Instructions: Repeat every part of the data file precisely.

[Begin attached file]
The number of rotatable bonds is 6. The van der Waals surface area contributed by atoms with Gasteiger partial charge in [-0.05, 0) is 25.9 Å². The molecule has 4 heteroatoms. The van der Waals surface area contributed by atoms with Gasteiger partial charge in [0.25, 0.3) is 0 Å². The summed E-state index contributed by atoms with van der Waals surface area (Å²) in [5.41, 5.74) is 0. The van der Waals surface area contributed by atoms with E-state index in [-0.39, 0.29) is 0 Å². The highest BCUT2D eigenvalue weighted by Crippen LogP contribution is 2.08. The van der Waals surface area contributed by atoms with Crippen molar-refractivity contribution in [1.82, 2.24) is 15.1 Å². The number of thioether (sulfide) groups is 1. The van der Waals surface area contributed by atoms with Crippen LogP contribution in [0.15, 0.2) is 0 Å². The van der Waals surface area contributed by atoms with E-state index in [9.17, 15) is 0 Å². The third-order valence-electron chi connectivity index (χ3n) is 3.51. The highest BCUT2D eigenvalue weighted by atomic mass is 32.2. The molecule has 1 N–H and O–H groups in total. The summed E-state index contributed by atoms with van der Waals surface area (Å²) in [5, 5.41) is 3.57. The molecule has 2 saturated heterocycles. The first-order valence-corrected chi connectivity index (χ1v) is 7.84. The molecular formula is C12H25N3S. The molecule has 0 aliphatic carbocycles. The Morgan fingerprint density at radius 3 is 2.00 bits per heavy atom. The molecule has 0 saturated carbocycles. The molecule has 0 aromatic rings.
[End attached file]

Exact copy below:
The number of rotatable bonds is 6. The van der Waals surface area contributed by atoms with Gasteiger partial charge in [-0.05, 0) is 25.9 Å². The molecule has 4 heteroatoms. The van der Waals surface area contributed by atoms with Gasteiger partial charge in [0.25, 0.3) is 0 Å². The summed E-state index contributed by atoms with van der Waals surface area (Å²) in [5.41, 5.74) is 0. The van der Waals surface area contributed by atoms with E-state index in [-0.39, 0.29) is 0 Å². The highest BCUT2D eigenvalue weighted by Crippen LogP contribution is 2.08. The van der Waals surface area contributed by atoms with Crippen molar-refractivity contribution in [1.82, 2.24) is 15.1 Å². The number of thioether (sulfide) groups is 1. The van der Waals surface area contributed by atoms with Crippen LogP contribution in [0.15, 0.2) is 0 Å². The van der Waals surface area contributed by atoms with E-state index in [9.17, 15) is 0 Å². The third-order valence-electron chi connectivity index (χ3n) is 3.51. The highest BCUT2D eigenvalue weighted by atomic mass is 32.2. The molecule has 1 N–H and O–H groups in total. The summed E-state index contributed by atoms with van der Waals surface area (Å²) in [5, 5.41) is 3.57. The molecule has 2 saturated heterocycles. The first-order valence-corrected chi connectivity index (χ1v) is 7.84. The molecular formula is C12H25N3S. The molecule has 0 aliphatic carbocycles. The Morgan fingerprint density at radius 3 is 2.00 bits per heavy atom. The molecule has 0 saturated carbocycles. The molecule has 0 aromatic rings.